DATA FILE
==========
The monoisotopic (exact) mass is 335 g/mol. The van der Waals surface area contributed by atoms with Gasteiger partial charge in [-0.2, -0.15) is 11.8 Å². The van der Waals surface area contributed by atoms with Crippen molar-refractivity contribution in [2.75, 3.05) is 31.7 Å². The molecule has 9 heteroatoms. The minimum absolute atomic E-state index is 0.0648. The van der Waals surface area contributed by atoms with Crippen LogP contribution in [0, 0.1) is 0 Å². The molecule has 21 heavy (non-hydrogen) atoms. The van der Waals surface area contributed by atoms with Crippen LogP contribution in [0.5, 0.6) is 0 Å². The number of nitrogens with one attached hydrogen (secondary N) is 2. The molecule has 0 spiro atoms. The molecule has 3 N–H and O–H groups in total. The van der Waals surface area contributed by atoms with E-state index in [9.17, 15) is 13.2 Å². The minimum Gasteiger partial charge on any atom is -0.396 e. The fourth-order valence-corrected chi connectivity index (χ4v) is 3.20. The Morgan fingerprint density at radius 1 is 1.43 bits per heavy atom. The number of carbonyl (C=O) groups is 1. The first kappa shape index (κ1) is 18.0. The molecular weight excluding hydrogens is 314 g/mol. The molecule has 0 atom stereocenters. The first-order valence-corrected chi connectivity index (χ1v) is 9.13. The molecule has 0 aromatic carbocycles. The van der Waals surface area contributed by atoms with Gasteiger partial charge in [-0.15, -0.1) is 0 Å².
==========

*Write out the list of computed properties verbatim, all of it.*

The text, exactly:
The monoisotopic (exact) mass is 335 g/mol. The van der Waals surface area contributed by atoms with Gasteiger partial charge in [-0.2, -0.15) is 11.8 Å². The van der Waals surface area contributed by atoms with Crippen molar-refractivity contribution in [2.75, 3.05) is 31.7 Å². The molecule has 9 heteroatoms. The minimum absolute atomic E-state index is 0.0648. The van der Waals surface area contributed by atoms with Crippen LogP contribution in [0, 0.1) is 0 Å². The molecule has 21 heavy (non-hydrogen) atoms. The van der Waals surface area contributed by atoms with Crippen LogP contribution in [0.5, 0.6) is 0 Å². The number of nitrogens with one attached hydrogen (secondary N) is 2. The molecule has 0 spiro atoms. The molecule has 3 N–H and O–H groups in total. The van der Waals surface area contributed by atoms with E-state index in [9.17, 15) is 13.2 Å². The minimum Gasteiger partial charge on any atom is -0.396 e. The fourth-order valence-corrected chi connectivity index (χ4v) is 3.20. The Morgan fingerprint density at radius 1 is 1.43 bits per heavy atom. The number of carbonyl (C=O) groups is 1. The first kappa shape index (κ1) is 18.0. The molecular weight excluding hydrogens is 314 g/mol. The molecule has 0 atom stereocenters. The first-order valence-corrected chi connectivity index (χ1v) is 9.13. The molecule has 0 aromatic carbocycles. The van der Waals surface area contributed by atoms with Gasteiger partial charge in [-0.15, -0.1) is 0 Å².